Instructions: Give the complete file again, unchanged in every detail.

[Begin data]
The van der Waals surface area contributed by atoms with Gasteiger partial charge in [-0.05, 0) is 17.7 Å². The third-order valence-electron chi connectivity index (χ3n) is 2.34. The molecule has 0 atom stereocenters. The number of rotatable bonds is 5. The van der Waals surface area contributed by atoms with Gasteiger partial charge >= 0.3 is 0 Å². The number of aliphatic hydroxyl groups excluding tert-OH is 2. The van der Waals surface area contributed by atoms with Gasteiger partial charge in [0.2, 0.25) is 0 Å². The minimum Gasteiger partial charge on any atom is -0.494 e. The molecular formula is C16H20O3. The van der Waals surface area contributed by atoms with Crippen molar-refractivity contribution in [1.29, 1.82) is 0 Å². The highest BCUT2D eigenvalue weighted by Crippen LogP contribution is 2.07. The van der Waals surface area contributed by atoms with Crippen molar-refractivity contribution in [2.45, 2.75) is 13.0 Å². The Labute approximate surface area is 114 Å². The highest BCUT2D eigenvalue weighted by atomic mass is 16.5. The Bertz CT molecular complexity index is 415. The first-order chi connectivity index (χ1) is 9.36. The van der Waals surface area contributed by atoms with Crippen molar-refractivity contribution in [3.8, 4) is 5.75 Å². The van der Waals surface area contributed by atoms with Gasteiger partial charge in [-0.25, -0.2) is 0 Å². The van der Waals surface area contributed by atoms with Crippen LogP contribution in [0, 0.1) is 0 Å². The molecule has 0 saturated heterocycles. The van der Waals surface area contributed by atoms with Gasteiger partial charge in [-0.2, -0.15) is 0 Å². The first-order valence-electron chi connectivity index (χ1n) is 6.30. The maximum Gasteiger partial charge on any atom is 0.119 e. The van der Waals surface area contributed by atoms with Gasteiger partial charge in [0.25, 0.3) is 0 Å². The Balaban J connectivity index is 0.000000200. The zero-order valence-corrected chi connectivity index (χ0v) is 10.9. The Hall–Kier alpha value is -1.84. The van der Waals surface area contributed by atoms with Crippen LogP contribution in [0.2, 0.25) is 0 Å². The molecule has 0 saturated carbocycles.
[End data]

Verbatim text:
The van der Waals surface area contributed by atoms with Gasteiger partial charge in [-0.05, 0) is 17.7 Å². The third-order valence-electron chi connectivity index (χ3n) is 2.34. The molecule has 0 atom stereocenters. The number of rotatable bonds is 5. The van der Waals surface area contributed by atoms with Gasteiger partial charge >= 0.3 is 0 Å². The number of aliphatic hydroxyl groups excluding tert-OH is 2. The van der Waals surface area contributed by atoms with Gasteiger partial charge in [0.2, 0.25) is 0 Å². The minimum Gasteiger partial charge on any atom is -0.494 e. The molecular formula is C16H20O3. The van der Waals surface area contributed by atoms with Crippen molar-refractivity contribution in [1.29, 1.82) is 0 Å². The highest BCUT2D eigenvalue weighted by Crippen LogP contribution is 2.07. The van der Waals surface area contributed by atoms with Crippen molar-refractivity contribution in [2.45, 2.75) is 13.0 Å². The Labute approximate surface area is 114 Å². The highest BCUT2D eigenvalue weighted by atomic mass is 16.5. The Bertz CT molecular complexity index is 415. The first-order chi connectivity index (χ1) is 9.36. The van der Waals surface area contributed by atoms with Crippen molar-refractivity contribution in [3.8, 4) is 5.75 Å². The van der Waals surface area contributed by atoms with Gasteiger partial charge in [-0.25, -0.2) is 0 Å². The van der Waals surface area contributed by atoms with Crippen LogP contribution in [0, 0.1) is 0 Å². The molecule has 0 saturated heterocycles. The van der Waals surface area contributed by atoms with Gasteiger partial charge in [-0.2, -0.15) is 0 Å². The first-order valence-electron chi connectivity index (χ1n) is 6.30. The maximum Gasteiger partial charge on any atom is 0.119 e. The van der Waals surface area contributed by atoms with Gasteiger partial charge in [0.25, 0.3) is 0 Å². The Balaban J connectivity index is 0.000000200. The zero-order valence-corrected chi connectivity index (χ0v) is 10.9. The Hall–Kier alpha value is -1.84. The van der Waals surface area contributed by atoms with Crippen LogP contribution in [0.2, 0.25) is 0 Å². The molecule has 0 saturated carbocycles.